Well, we’ve done a fair amount of cursing the weather in the past couple of months as we anxiously await the arrival of spring. But after last week’s extreme conditions, we’re suddenly feeling a little silly for having complained about a little bit of cold and snow.
It seems like, every once in awhile, something happens that really puts things in perspective. It basically grabs you by the shoulders, shakes you, and makes you realize just how lucky you are (and just how much you take for granted). We spend our days hustling toward our next goal or for more money to be able to afford this or that, and we forget to take the time to just stop and recognize how blessed we are where it counts. There’s a quote that seems very fitting here that says, “Don’t let the things you want make you forget the things you have.”
Today, there are folks who are waking up in a fire station or on someone else’s couch. Homes are gone. Roads are gone. Businesses are gone. Bridges are gone. Pets and livestock are gone. And for some, it’s even worse. Our hearts go out to all of the people in communities throughout Nebraska and the Midwest who have been impacted, displaced, or endured devastating loss.
And while the sight of it all breaks our hearts, the coming together of people really warms our hearts. In the wake of such devastation, we can’t help but be extremely touched by all the good happening. It seems like the worst has a way of bringing out the best in people.
Communities throughout the state are full of people taking care of one another. It’s a spectacle that would restore your faith in humanity. A testament to the goodness of people. So we wanted to give a little shout out to all the hearts of gold here in “the Good Life.”
There’s something different about Nebraskans. They cling to their values, and they’re people of great character and virtue. So it’s no surprise that, in the midst of all of this destruction, you aren’t hearing about businesses in their vulnerable state being looted or robbed. You aren’t hearing about people turning their backs on others or taking advantage of abandoned houses. You aren’t seeing locals turning against the police or hearing “every man for himself.”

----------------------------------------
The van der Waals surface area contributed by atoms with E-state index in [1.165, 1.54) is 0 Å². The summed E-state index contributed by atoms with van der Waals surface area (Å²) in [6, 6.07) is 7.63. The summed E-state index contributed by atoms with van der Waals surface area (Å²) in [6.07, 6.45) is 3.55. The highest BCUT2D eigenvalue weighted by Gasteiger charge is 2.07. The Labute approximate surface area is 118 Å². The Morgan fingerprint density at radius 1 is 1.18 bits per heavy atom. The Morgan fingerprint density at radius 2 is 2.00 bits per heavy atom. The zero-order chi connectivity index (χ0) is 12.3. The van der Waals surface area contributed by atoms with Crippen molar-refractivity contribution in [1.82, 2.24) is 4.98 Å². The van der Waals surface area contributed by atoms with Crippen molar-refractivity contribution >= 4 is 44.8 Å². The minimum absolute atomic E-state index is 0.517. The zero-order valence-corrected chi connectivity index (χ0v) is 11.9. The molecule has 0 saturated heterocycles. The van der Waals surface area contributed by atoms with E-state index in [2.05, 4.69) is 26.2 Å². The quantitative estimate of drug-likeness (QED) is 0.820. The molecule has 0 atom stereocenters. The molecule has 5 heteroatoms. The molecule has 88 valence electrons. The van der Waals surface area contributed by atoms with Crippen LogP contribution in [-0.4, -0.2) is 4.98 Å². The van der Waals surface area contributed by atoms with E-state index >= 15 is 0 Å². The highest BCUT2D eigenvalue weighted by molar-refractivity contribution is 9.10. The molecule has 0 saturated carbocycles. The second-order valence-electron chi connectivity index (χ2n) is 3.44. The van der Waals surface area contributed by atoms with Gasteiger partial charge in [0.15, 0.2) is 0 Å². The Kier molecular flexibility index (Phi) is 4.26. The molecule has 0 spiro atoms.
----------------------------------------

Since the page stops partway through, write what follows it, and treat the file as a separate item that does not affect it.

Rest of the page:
Instead, you’re hearing stories of people giving endlessly to fellow humans in a time of need. You’re hearing stories of good samaritans going above and beyond, using their boats and machinery to rescue families from their homes. You’re hearing about grocery stores and restaurants donating bottled water and food for free. You’re hearing stories about the great lengths people have gone to to save one another and to save their animals. You’re hearing about a farmer who lost his life to try to help a complete stranger.
All around the state, you’ll find people helping people. Neighbors lending a hand. First responders, volunteers, friends, and family showing up for each other and for perfect strangers. Because that’s Nebraska. It’s heartwarming to see and heartwarming to be a part of. Just like the song says, “we stick together in all kinds of weather. There is no place like Nebraska.”
It’s true that “it’s not for everyone.” Because not everyone is tough enough for the frigid winters and scorching summers, not everyone is compassionate enough for it, self actualized enough for it, hard-working enough for it, patient enough for it, or just generally cut out for it. Not everyone sees beauty in simplicity. Not everyone is capable of slowing down and being present. Not everyone appreciates a way of life based on hard work, integrity, and meaningful relationships. But I think we kind of like it that way. I know I love that we’re a hidden gem. If everybody knew Nebraska was this great, we’d run out of room because everyone would want to be a part of something this special.
We can’t imagine what those who have been hit the hardest are feeling—they’re making frequent appearances in our prayers—but we’d imagine that if they had to go through this anywhere, they’re glad it’s in Nebraska.